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Bureaucracy definition by authors.

Definition of bureaucracy:

The word bureaucracy is derived from the French word bureaucratic which is again derived from bureau. The dictionary meaning of bureaucracy is a system of government in which most decisions are taken by state officials rather than by elected representatives. This definition of bureaucracy is somewhat exaggerated because in most of the modern states the representatives take majority decisions and top government officials act as advisers to the representatives.

The definition given by Hague, Harrop and Breslin appears to be more relevant. “The bureaucracy is the institution that carries out the functions and responsibilities of the state”.

In another definition the bureaucracy has been termed as a government run or managed by permanent officers, In other words, it can be said that bureaucracy is that type of government or administration which is primarily manned by some permanent officers recruited by a body which acts independently. Though this definition does not embrace all aspects, it conveys the real situation.

We can further say that bureaucracy is a government of permanent officers. They act as the advisers to the ministers but bear the burden of policy-making and policy implementation and they are responsible to their immediate boss. The boss may be a bureaucrat or a minister or any other person appointed by the government.

Weber’s Theory of Bureaucracy:

Origin and Definition:

Marx said that the modern state was the outcome of capitalist development. But Weber does not agree with this view of Marx. The State existed and even developed before the development of modern capitalism. But there is an important contribution of capitalism. It created a huge machinery for the management of public and private administration. Before the advent of capitalism this gargantuan administrative structure did not have any existence. It is the considered opinion of Weber and today many share this view of Weber.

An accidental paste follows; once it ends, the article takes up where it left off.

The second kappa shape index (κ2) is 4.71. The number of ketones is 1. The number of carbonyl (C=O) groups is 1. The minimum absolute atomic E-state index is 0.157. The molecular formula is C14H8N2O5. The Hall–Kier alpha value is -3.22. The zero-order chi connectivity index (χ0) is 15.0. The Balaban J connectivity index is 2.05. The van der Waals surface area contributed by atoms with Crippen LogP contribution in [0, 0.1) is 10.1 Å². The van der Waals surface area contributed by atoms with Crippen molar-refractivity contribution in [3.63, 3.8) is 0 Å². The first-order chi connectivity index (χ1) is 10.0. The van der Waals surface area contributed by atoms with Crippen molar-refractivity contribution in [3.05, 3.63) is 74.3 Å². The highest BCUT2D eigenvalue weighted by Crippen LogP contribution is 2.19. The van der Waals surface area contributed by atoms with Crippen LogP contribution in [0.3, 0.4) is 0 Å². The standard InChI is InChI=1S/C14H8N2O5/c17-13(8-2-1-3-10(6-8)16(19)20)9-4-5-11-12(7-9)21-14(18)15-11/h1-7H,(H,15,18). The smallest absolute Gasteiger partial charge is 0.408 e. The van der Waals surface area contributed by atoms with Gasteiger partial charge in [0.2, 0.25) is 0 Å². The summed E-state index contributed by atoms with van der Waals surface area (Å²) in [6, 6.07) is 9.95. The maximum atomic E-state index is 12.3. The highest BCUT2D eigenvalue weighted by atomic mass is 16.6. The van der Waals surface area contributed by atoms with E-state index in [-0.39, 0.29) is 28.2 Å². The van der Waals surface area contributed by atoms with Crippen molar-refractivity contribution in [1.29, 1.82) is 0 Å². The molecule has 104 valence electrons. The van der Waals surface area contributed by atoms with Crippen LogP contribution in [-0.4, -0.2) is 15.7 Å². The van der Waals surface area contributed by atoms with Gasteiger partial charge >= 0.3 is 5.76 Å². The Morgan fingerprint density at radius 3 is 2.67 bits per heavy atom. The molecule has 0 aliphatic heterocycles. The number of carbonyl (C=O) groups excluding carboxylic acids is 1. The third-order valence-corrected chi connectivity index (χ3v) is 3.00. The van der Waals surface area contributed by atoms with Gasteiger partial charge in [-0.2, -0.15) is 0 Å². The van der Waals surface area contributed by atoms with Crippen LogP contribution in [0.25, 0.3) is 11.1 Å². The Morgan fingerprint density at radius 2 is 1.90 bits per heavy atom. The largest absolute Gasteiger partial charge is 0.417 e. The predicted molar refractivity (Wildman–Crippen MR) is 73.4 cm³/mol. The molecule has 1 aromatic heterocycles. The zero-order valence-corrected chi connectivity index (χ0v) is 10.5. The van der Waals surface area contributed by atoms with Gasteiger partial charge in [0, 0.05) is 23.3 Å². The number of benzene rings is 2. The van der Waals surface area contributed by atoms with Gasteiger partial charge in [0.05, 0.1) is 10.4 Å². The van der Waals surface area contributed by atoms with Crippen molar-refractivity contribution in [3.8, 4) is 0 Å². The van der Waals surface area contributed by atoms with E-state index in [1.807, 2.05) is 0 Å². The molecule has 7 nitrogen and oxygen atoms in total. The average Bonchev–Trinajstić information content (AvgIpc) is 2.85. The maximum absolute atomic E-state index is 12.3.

Marx said that bureaucratic organisation was parasite in the state. He did not regard it as an integral part of society. But Weber here again differed. He said that centralised bureaucratic administration was an integral part of modern state structure and it is inevitable. Weber has clearly stated in his Economy and Society: Vol. II that  “The growing complexity of the administrative task and the sheer expansion of the scope increasingly result in the technical superiority of those who have had training and experience and will thus inevitably favour the continuity of at least some of the functionaries.

Hence, there always exists the probability of the rise of a special, perennial structure for administrative purposes, which of course means for the exercise of rule” (emphasis added). Weber has clearly stated the origin and inevitability of bureaucratic organisation and rule. The increasing complexities of modern admi­nistration only could be tackled by bureaucracy.